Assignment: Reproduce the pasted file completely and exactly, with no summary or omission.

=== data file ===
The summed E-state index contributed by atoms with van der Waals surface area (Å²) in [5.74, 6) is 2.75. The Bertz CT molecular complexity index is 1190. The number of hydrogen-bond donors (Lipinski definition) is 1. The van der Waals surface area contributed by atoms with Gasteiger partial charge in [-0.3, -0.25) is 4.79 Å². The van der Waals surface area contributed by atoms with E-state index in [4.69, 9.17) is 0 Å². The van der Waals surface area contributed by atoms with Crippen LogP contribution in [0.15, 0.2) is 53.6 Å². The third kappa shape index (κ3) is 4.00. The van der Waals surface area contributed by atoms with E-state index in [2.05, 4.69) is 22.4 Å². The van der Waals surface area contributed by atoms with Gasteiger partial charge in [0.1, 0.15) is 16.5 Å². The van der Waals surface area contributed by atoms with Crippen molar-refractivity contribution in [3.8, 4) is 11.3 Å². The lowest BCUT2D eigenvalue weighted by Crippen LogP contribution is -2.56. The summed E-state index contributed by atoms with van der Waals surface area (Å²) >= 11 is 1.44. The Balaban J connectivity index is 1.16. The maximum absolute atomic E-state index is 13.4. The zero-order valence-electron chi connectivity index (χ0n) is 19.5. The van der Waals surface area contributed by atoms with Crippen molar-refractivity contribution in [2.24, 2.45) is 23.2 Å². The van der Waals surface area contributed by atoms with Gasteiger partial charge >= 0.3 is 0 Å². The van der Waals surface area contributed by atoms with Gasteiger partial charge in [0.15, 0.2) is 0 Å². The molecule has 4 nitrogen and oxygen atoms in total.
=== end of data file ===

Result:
The summed E-state index contributed by atoms with van der Waals surface area (Å²) in [5.74, 6) is 2.75. The Bertz CT molecular complexity index is 1190. The number of hydrogen-bond donors (Lipinski definition) is 1. The van der Waals surface area contributed by atoms with Gasteiger partial charge in [-0.3, -0.25) is 4.79 Å². The van der Waals surface area contributed by atoms with E-state index in [4.69, 9.17) is 0 Å². The van der Waals surface area contributed by atoms with Crippen LogP contribution in [0.15, 0.2) is 53.6 Å². The third kappa shape index (κ3) is 4.00. The van der Waals surface area contributed by atoms with E-state index in [2.05, 4.69) is 22.4 Å². The van der Waals surface area contributed by atoms with Gasteiger partial charge in [0.1, 0.15) is 16.5 Å². The van der Waals surface area contributed by atoms with Crippen molar-refractivity contribution in [3.8, 4) is 11.3 Å². The lowest BCUT2D eigenvalue weighted by Crippen LogP contribution is -2.56. The summed E-state index contributed by atoms with van der Waals surface area (Å²) >= 11 is 1.44. The Balaban J connectivity index is 1.16. The maximum absolute atomic E-state index is 13.4. The zero-order valence-electron chi connectivity index (χ0n) is 19.5. The van der Waals surface area contributed by atoms with Crippen molar-refractivity contribution in [2.24, 2.45) is 23.2 Å². The van der Waals surface area contributed by atoms with Gasteiger partial charge >= 0.3 is 0 Å². The van der Waals surface area contributed by atoms with Gasteiger partial charge in [0.15, 0.2) is 0 Å². The molecule has 4 nitrogen and oxygen atoms in total.